I published this rendering of the building and there it is all a lie! There is no rainbow except a little 6x6  plague to identify all the residents gay (only 50% are supposed to be), a Nice target for a homophobic a neighborhood surrounded by NYCHA buildings which have many times hit the news for the high crimes in the area. This is a high-security building which is great but why? I determined so the residents will stay indoor because outside is not safe. It is not going to go well for certain elderly gay guys in those neighborhoods. When I checked the building out it was because I was called to see and it was a snowstorm, everything looked white and clean then. Not the second time.


I will tell you a story like in a way I don't usually write. I need to get a few names, very few, dates, and facts of meetings, what I was told which culminated on a phone called today in which I was told I was certified and I said, no thanks. I was told by the person in charge of leasing int that building on St Edwards..{MARLA} ("I'm sorry, I want to apologize but it was not my fault! I did not deny you to see me, I was not told you were there. All untrue. I like it when someone apologizes and says but it wasn't me. Damn if you apologized it was you otherwise don't apologize. You could say I am so sorry this happened to you I can make it better or I can't make it better but I feel You. More on page two.

Adam

December 7, 2019

Thanks to SAGE Finally The Commencement of Senior LGBT Housing For NYC Individuals



A rendering of the Ingersoll Senior Residences in Fort Greene, due to open in December.

A rendering of the Crotona Senior Residences in the East Tremont section of the Bronx set to open in February or March of 2020.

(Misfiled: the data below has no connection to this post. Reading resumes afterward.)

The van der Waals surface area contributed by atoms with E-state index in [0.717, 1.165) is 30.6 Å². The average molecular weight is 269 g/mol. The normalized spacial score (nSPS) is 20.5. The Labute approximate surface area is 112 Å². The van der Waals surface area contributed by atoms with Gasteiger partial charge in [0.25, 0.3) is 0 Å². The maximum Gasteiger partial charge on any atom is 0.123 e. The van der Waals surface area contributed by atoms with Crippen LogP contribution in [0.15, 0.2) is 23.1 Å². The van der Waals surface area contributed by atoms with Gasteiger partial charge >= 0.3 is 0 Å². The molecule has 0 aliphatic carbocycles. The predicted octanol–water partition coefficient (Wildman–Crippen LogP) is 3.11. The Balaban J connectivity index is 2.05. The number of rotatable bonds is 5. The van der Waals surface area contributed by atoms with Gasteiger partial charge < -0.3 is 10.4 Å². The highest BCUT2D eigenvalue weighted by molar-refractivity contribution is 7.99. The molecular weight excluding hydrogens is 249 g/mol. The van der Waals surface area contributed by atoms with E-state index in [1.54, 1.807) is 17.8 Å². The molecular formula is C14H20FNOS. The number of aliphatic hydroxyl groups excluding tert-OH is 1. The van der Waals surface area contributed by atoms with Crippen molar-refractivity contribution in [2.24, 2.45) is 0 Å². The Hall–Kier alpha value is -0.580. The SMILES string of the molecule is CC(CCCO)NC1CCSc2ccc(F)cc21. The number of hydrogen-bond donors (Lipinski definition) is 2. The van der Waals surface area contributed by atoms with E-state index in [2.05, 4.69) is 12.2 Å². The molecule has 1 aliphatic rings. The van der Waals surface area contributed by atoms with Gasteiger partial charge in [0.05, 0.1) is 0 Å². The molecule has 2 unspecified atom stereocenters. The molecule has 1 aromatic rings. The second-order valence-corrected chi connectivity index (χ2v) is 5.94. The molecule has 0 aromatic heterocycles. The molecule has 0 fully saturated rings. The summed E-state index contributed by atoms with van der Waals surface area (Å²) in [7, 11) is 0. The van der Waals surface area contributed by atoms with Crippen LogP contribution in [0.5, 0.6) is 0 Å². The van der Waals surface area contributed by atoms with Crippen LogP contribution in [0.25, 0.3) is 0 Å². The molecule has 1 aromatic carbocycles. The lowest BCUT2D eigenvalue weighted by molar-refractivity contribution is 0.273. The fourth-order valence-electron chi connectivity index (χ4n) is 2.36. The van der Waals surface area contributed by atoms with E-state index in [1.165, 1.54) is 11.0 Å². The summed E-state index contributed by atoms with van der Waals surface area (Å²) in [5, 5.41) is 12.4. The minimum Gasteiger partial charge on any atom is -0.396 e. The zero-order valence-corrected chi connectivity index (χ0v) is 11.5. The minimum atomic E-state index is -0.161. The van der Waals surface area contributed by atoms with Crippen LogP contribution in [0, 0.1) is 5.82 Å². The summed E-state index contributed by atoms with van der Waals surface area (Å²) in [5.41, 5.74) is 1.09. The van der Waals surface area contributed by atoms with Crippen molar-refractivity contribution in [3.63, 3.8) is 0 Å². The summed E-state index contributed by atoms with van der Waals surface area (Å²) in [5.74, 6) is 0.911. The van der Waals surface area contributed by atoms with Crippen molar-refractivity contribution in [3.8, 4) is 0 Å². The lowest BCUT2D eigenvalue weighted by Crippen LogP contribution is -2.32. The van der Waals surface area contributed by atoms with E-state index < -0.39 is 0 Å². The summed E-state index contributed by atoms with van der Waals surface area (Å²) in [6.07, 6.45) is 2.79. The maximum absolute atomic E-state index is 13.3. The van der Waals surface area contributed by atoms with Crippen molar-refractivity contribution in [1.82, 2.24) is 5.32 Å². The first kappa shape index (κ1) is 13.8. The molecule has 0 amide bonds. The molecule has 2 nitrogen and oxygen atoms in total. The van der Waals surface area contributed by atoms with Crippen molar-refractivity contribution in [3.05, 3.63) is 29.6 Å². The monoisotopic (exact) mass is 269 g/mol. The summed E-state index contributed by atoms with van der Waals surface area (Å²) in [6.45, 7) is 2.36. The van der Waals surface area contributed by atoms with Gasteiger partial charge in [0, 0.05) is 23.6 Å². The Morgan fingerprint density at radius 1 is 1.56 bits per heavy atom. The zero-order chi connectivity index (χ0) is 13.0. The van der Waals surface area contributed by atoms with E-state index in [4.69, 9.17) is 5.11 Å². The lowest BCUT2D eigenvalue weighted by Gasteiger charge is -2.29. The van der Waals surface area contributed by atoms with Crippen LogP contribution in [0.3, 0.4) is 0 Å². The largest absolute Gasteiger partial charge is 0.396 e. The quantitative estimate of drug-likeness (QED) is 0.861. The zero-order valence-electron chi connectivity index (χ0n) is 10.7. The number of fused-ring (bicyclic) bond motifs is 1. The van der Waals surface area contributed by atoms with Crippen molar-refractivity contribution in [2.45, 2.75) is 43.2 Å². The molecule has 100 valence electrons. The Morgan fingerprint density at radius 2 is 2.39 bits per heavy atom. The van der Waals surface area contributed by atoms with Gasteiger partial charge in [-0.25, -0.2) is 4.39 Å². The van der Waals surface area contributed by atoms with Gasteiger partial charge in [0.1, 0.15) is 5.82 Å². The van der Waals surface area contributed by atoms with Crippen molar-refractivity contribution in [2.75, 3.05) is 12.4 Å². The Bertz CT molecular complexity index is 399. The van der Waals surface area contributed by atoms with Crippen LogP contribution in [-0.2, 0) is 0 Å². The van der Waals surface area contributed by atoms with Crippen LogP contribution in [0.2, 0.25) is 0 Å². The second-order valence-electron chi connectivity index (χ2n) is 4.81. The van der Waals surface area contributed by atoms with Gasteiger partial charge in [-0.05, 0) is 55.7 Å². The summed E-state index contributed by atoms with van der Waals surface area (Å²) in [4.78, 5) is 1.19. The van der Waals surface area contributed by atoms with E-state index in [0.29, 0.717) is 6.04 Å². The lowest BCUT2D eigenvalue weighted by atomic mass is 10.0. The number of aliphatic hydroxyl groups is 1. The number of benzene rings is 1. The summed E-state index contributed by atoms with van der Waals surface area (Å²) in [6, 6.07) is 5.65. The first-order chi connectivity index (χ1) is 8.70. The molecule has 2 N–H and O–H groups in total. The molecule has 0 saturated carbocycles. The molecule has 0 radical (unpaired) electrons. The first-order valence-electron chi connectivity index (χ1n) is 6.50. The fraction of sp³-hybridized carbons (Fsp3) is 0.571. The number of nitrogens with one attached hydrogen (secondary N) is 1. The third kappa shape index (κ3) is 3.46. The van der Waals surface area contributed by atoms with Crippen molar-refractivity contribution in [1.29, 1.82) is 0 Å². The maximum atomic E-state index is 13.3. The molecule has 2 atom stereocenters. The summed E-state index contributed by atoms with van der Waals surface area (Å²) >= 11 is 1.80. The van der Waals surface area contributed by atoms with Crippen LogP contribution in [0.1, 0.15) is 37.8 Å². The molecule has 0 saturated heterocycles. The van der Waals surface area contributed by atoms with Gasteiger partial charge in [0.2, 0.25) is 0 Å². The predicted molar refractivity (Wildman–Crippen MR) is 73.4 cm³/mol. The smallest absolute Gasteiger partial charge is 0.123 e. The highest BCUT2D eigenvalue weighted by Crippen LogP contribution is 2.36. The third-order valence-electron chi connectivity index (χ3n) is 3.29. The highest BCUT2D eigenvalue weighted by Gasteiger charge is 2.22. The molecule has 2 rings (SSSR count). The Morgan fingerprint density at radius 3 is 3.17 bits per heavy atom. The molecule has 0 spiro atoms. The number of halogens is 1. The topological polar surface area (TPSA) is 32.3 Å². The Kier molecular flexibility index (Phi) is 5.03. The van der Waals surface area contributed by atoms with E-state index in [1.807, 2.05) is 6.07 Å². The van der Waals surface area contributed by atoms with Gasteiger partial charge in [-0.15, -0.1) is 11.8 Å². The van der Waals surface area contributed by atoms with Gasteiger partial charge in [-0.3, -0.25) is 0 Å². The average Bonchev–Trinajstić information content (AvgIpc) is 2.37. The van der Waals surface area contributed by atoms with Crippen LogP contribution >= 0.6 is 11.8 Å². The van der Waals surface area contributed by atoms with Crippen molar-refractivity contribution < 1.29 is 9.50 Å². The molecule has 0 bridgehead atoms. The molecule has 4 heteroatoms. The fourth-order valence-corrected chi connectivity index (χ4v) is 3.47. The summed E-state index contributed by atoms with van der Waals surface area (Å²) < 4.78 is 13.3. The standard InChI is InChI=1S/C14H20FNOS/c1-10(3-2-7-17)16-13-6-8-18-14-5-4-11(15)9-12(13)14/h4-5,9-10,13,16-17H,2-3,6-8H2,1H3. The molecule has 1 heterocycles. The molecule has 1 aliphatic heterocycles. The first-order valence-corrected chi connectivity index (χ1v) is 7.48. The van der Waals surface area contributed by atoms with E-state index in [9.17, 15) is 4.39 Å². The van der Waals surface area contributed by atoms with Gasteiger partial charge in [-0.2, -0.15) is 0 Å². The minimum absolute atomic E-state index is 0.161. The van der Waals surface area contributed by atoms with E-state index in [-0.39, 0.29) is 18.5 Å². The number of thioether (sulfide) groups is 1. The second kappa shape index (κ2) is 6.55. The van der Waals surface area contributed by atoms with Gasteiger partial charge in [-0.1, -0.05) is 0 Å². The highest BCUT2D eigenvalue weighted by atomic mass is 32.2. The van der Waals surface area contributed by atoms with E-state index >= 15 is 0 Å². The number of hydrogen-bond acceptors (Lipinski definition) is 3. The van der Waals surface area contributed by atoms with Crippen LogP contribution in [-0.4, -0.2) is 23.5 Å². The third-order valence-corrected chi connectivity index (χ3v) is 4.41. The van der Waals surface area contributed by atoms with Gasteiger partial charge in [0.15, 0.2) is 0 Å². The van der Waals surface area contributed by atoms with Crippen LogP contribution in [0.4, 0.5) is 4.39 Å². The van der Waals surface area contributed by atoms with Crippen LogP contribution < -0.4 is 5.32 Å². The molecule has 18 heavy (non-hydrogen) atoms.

BY PAUL SCHINDLER
SAGE, NYC

When the Ingersoll Senior Residences adjacent to Fort Greene Park on Brooklyn’s Myrtle Avenue open for occupancy as early as next month, the 16-story, the 145-unit apartment building will not be the nation’s first affordable, LGBTQ-friendly elder housing development. But it will be the largest to date.
Created through a partnership between SAGE, Advocacy & Services for LGBT Elders, and the development firm BFC Partners, Ingersoll is also unique, said SAGE CEO Michael Adams, in being “intentiona­lly built as an intersectional community.” 
Similar LGBTQ-friendly senior housing already exists in cities including Philadelphia, Chicago, Minneapolis, San Francisco, and Los Angeles — and have typically been cited in the “gayborhood,” in New York generally thought to be Chelsea, a predominantly white community that has become increasingly expensive.
The greatest need for affordable housing to serve LGBTQ seniors in New York, however, is in communities of color. For that reason, Adams explained, for the first two projects his group embarked on here, SAGE chose Fort Greene, a longtime African-American community, and the largest Spanish-speaking East Tremont section of the Bronx, where a second development, Crotona Senior Residences, will open at a site across from Crotona Park in early 2020.